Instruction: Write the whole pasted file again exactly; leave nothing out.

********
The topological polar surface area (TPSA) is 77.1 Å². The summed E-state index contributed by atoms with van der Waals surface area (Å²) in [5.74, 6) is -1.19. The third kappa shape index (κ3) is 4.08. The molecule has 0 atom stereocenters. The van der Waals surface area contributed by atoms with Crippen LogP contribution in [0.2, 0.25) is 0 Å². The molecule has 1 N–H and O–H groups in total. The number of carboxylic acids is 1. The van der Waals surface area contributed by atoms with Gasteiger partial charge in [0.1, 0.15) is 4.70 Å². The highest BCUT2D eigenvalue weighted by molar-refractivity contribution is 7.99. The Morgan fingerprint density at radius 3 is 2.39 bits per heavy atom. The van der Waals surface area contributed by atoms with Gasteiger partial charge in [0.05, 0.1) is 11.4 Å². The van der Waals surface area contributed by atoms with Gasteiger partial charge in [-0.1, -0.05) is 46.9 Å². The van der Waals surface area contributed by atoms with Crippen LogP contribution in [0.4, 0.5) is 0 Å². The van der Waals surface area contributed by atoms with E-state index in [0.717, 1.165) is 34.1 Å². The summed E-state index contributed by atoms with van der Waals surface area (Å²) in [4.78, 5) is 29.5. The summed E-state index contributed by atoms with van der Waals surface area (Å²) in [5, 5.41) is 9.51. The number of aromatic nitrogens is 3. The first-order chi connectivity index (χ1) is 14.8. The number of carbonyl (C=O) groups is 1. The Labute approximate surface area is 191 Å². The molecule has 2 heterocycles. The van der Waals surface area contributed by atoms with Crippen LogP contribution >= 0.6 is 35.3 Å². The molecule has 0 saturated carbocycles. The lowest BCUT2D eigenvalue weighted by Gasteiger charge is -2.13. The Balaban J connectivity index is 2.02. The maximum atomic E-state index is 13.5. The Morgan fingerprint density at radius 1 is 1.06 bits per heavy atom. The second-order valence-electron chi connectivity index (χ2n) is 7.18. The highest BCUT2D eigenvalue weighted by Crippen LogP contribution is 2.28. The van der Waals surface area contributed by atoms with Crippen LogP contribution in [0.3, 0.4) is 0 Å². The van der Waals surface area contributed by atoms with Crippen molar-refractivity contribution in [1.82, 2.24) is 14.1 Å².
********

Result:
The topological polar surface area (TPSA) is 77.1 Å². The summed E-state index contributed by atoms with van der Waals surface area (Å²) in [5.74, 6) is -1.19. The third kappa shape index (κ3) is 4.08. The molecule has 0 atom stereocenters. The van der Waals surface area contributed by atoms with Crippen LogP contribution in [0.2, 0.25) is 0 Å². The molecule has 1 N–H and O–H groups in total. The number of carboxylic acids is 1. The van der Waals surface area contributed by atoms with Gasteiger partial charge in [0.1, 0.15) is 4.70 Å². The highest BCUT2D eigenvalue weighted by molar-refractivity contribution is 7.99. The Morgan fingerprint density at radius 3 is 2.39 bits per heavy atom. The van der Waals surface area contributed by atoms with Gasteiger partial charge in [0.05, 0.1) is 11.4 Å². The van der Waals surface area contributed by atoms with Gasteiger partial charge in [-0.1, -0.05) is 46.9 Å². The van der Waals surface area contributed by atoms with Crippen LogP contribution in [0.4, 0.5) is 0 Å². The van der Waals surface area contributed by atoms with E-state index in [0.717, 1.165) is 34.1 Å². The summed E-state index contributed by atoms with van der Waals surface area (Å²) in [4.78, 5) is 29.5. The summed E-state index contributed by atoms with van der Waals surface area (Å²) in [5, 5.41) is 9.51. The number of aromatic nitrogens is 3. The first-order chi connectivity index (χ1) is 14.8. The number of carbonyl (C=O) groups is 1. The Labute approximate surface area is 191 Å². The molecule has 2 heterocycles. The van der Waals surface area contributed by atoms with Crippen LogP contribution >= 0.6 is 35.3 Å². The molecule has 0 saturated carbocycles. The lowest BCUT2D eigenvalue weighted by Gasteiger charge is -2.13. The Balaban J connectivity index is 2.02. The maximum atomic E-state index is 13.5. The Morgan fingerprint density at radius 1 is 1.06 bits per heavy atom. The second-order valence-electron chi connectivity index (χ2n) is 7.18. The highest BCUT2D eigenvalue weighted by Crippen LogP contribution is 2.28. The van der Waals surface area contributed by atoms with Crippen LogP contribution in [0.3, 0.4) is 0 Å². The van der Waals surface area contributed by atoms with Crippen molar-refractivity contribution in [1.82, 2.24) is 14.1 Å².